Many of the names of men of colour which are recorded on memorials suggest the men were of one of the recognised religions: Christian, Muslim, Jewish or Hindu. These men are likely to have been more educated, those being identified as Christian being more literate in English and western ways. It is likely that units they enlisted in would have been more organised, such as the Bishop of Zanzibar’s carrier corps and other missionary led groups.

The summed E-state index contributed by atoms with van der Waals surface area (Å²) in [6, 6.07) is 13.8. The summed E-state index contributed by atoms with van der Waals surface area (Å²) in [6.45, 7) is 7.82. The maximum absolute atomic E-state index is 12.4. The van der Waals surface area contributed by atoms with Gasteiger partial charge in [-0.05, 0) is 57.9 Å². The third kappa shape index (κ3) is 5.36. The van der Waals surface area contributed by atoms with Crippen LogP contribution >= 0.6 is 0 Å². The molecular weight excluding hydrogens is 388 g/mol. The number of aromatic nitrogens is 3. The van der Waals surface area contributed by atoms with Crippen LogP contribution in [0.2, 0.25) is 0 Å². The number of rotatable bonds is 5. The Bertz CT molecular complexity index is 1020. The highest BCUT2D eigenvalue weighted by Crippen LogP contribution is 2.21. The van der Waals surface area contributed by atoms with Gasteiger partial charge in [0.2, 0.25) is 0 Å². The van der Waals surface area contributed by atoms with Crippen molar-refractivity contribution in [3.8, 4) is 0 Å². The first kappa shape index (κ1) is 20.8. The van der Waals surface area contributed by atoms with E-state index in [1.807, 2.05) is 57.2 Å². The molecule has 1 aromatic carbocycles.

This raises another point, about those men who were not of one of the recognised religions. Local traditional beliefs meant there was a different approach to death from what many of us today recognise. According to Derek Raymond Peterson, p125, it was Christian Missionaries who introduced the idea of burying the dead to the Gikuyu – around the time of the Great War. Before that the community had left the body for the wild animals and nature to deal with. This is supported by MM Karangi, p131. This suggests that if a carrier fell along the wayside there would be great reluctance by others to touch the body, let alone bury it. Reporting deaths also becomes an issue as the headman or chief who invariably accompanied a carrier corps would be reluctant to report the death, and if as is suggested there were occasions where large numbers died remembering all would be quite a challenge if one did not have the literacy skills or means to record details – remember carrier lines often stretched for kilometres, all exaccerbated if one was not going to touch the body for fear of contamination and the unknown. The number of literate officers accompanying a carrier corps would be too few to keep track of all deaths without relying on the headmen or other leaders, and then there was the issue of reporting someone dead who had actually gone AWOL or deserted. Rather than give someone away, it was easiest to keep quiet. Other burial traditions existed for the WaTaveta who buried their dead standing up, and the Zulu, although not completely happy would accept multiple burials in one space providing the individuals knew each other. For them, moving bodies was taboo (HSRC, South Africa, 1978). Were officers not burying the dead then being disrespectful or were they being sensitive to the beliefs of the men they were commanding? This is a difficult question to answer without more research being done but it suggests that the decisions made 100 years ago in burying the dead were far more complex than we can imagine today with Africa having become ‘Christianised’ in many ways. That there remain different approaches to death and remembering was brought home to me in 2011 by a group of Masai women who couldn’t understand our visiting the dusty Salaita Hill and not long after a body in a neighbouring area which needed to be moved by court order, having been buried in an inappropriate place by the local priest, having a goat and other items placed with it to appease the ancestors despite the burial party being Christian. Some other thoughts are contained in this piece on bereavement and mourning in Africa.